Cartoons about reading and the writing life, by Tom Gauld for The Guardian:

P.S. Wouldn’t the Noisy Alphabet print make a fabulous starting point for a kid’s bedroom or playroom design?


This page from wacky graphic novel Bone conveys nicely how today felt in Rhode Island.


I read Bone because it was #10 on ALA’s 2013 Frequently Challenged Books list (and nothing screams READ ME louder than a banned book). Plus I like author Jeff Smith’s response: ‘I learned this weekend that Bone has been challenged on the basis of “political viewpoint, racism and violence.” I have no idea what book these people read.’

Do you ever have so many things to do that you become overwhelmed and end up doing nothing at all? A. A. Milne (Winnie-the-Pooh) captures this perfectly in his poem about a shipwrecked sailor. Although I must say, after all the snow we’ve had in New England this winter, the sailor’s basking on the beach doesn’t sound too dreadful to me; and I would be praying not to be saved!

The Old Sailor

There was once an old sailor my grandfather knew
Who had so many things which he wanted to do
That, whenever he thought it was time to begin,
He couldn’t because of the state he was in.

Continue reading

With an unemployment rate around 25% in South Africa, panhandlers are ubiquitous. Used to be you’d stop at any intersection and someone would offer to clean your windscreen for change. If you had an even halfway decent car, you’d pay them not to clean it. But there seems to be a new way to beg – proof that we live in a knowledge economy!

Philani, the Pavement Bookworm: provides reviews of books he has read and, if you like what you hear, will sell you the book too.


“Some of those who drive past look down on me, like I do not exist, but others see me for what I am – a dispenser of knowledge and happiness.” – Philani Dladla


Philani is now spearheading a literacy project and Book Readers’ Club for underprivileged children and at-risk youths. You can help by making a donation here.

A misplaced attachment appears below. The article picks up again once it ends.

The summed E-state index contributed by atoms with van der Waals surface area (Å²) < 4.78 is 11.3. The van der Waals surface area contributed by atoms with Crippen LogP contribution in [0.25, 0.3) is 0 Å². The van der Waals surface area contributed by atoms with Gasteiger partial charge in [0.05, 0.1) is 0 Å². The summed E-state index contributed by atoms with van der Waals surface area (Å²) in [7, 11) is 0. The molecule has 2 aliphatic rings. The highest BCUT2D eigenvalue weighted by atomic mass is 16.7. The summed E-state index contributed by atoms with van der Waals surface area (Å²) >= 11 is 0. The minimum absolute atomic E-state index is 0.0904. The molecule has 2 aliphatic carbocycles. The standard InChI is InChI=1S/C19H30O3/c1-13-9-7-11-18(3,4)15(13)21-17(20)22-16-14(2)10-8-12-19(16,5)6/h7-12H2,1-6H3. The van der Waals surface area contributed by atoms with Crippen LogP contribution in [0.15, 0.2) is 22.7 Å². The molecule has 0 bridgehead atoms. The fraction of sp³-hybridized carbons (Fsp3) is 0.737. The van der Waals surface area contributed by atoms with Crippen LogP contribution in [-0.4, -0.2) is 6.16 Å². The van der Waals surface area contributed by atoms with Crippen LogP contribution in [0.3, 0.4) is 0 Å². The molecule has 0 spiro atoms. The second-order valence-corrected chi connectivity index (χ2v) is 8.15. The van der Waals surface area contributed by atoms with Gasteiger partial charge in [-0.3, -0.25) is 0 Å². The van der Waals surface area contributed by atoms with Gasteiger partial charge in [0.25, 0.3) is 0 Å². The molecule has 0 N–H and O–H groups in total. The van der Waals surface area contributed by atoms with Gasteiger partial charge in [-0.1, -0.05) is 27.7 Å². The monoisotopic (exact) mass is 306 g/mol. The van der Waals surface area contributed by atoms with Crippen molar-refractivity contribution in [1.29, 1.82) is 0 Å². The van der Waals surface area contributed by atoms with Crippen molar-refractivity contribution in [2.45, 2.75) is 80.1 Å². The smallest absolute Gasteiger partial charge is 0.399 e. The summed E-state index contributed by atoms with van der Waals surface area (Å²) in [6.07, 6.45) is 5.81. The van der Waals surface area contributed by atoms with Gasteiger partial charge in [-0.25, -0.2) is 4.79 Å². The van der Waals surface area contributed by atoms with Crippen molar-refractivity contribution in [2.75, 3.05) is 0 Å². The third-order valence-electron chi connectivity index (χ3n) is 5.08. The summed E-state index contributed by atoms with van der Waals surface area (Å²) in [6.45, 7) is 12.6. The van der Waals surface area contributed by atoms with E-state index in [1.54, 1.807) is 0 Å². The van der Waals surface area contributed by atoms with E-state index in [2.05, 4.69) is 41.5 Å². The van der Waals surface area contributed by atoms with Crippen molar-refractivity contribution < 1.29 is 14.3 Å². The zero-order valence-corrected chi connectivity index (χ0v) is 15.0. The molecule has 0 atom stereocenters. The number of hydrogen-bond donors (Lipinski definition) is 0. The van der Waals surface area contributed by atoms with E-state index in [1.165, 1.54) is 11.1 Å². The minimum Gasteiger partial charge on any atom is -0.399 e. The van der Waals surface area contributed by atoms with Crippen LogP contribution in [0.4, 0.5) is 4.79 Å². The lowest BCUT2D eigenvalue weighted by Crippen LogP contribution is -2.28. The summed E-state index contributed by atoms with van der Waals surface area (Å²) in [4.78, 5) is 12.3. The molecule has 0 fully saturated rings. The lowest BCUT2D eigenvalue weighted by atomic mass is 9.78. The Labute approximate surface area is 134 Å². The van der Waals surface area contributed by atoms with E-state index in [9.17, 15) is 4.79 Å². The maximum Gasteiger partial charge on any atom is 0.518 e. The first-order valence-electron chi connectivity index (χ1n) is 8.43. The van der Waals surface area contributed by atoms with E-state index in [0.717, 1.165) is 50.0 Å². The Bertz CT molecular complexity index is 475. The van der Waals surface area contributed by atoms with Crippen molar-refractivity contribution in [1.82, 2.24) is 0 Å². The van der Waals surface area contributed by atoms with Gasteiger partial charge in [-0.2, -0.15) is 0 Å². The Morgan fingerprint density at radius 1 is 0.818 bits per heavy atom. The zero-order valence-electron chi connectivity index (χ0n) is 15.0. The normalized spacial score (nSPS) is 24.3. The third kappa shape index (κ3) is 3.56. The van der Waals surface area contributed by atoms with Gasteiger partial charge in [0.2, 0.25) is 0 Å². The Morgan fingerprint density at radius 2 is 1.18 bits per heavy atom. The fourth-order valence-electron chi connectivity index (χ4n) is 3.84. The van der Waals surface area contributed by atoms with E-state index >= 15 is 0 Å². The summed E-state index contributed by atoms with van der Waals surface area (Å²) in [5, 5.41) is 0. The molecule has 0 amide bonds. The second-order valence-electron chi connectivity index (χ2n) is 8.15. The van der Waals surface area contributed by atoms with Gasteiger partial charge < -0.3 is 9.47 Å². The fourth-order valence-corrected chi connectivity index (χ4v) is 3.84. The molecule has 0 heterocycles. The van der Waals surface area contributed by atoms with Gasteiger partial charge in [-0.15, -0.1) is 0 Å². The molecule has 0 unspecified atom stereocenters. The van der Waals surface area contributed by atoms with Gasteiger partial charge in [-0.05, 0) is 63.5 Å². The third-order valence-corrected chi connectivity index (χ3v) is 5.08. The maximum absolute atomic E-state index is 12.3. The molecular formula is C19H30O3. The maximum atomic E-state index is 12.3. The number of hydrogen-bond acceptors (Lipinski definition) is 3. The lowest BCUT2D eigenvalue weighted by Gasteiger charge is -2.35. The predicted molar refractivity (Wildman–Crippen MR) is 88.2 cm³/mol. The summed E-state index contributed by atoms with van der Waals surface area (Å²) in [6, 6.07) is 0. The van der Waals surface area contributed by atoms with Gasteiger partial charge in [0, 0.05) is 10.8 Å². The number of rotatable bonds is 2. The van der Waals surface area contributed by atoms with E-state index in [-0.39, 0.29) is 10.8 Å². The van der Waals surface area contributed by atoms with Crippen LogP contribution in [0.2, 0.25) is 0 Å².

Moses, the Traffic Light Teacher: for the equivalent of a dime will teach you a Zulu word, complete with pronunciation.


“I used to sell jokes, but people did not find them funny. I had to find something else and all I know is isiZulu.” – Moses Mackenzie


After learning he dreamed of becoming a sound engineer, local radio station Jacaranda FM teamed up with The Academy of Sound Engineering to offer Moses a bursary to study Audio Technology. [Like many homeless people Moses has a drug addiction, so they’ve also arranged for him to spend six weeks in rehab to get clean before his studies start.] You can read more here.

William James on the importance of routine (what he calls “habits of order”):

The more of the details of our daily life we can hand over to the effortless custody of automatism, the more our higher powers of mind will be set free for their own proper work. There is no more miserable human being than one in whom nothing is habitual but indecision, and for whom the lighting of every cigar, the drinking of every cup, the time of rising and going to bed every day, and the beginning of every bit of work, are subjects of express volitional deliberation.

via Daily Rituals: How Artists Work by Mason Currey

I’m not sure about misery-inducing, but it certainly is tiring having to make hundreds of tiny decisions every day. Should I get up now? When should I shower? Eat? Exercise? Nap, or play with the cat? Is it time for tea yet (again)…? Self-employment has its perks but my boss is a bit of a softie, so it can be hard some days to get the work done. One of my goals for 2015 is to cycle through all the advice I can find, looking for tips and tricks to help me stay focussed and productive. The idea of routinizing as much as possible makes sense – far easier to manage exceptions than to make decisions (to edit rather than to create, if you will) – so I’m going to give it a go. Any other suggestions? What has worked for you?